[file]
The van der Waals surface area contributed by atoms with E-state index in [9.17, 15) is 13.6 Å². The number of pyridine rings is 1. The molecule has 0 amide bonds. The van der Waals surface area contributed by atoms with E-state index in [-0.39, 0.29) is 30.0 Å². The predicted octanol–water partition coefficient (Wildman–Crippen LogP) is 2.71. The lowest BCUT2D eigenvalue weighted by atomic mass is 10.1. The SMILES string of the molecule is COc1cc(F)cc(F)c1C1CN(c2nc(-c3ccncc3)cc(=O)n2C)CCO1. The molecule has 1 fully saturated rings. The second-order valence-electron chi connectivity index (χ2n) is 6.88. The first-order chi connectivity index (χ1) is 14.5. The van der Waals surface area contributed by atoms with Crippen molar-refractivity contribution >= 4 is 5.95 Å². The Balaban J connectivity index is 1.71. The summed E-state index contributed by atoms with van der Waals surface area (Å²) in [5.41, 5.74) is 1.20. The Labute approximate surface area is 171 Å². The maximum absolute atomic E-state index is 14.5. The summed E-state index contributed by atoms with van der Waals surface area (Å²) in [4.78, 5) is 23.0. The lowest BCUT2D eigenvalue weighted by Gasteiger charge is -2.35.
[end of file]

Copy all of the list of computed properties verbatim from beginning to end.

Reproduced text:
The van der Waals surface area contributed by atoms with E-state index in [9.17, 15) is 13.6 Å². The number of pyridine rings is 1. The molecule has 0 amide bonds. The van der Waals surface area contributed by atoms with E-state index in [-0.39, 0.29) is 30.0 Å². The predicted octanol–water partition coefficient (Wildman–Crippen LogP) is 2.71. The lowest BCUT2D eigenvalue weighted by atomic mass is 10.1. The SMILES string of the molecule is COc1cc(F)cc(F)c1C1CN(c2nc(-c3ccncc3)cc(=O)n2C)CCO1. The molecule has 1 fully saturated rings. The second-order valence-electron chi connectivity index (χ2n) is 6.88. The first-order chi connectivity index (χ1) is 14.5. The van der Waals surface area contributed by atoms with Crippen molar-refractivity contribution >= 4 is 5.95 Å². The Balaban J connectivity index is 1.71. The summed E-state index contributed by atoms with van der Waals surface area (Å²) in [5.41, 5.74) is 1.20. The Labute approximate surface area is 171 Å². The maximum absolute atomic E-state index is 14.5. The summed E-state index contributed by atoms with van der Waals surface area (Å²) in [4.78, 5) is 23.0. The lowest BCUT2D eigenvalue weighted by Gasteiger charge is -2.35.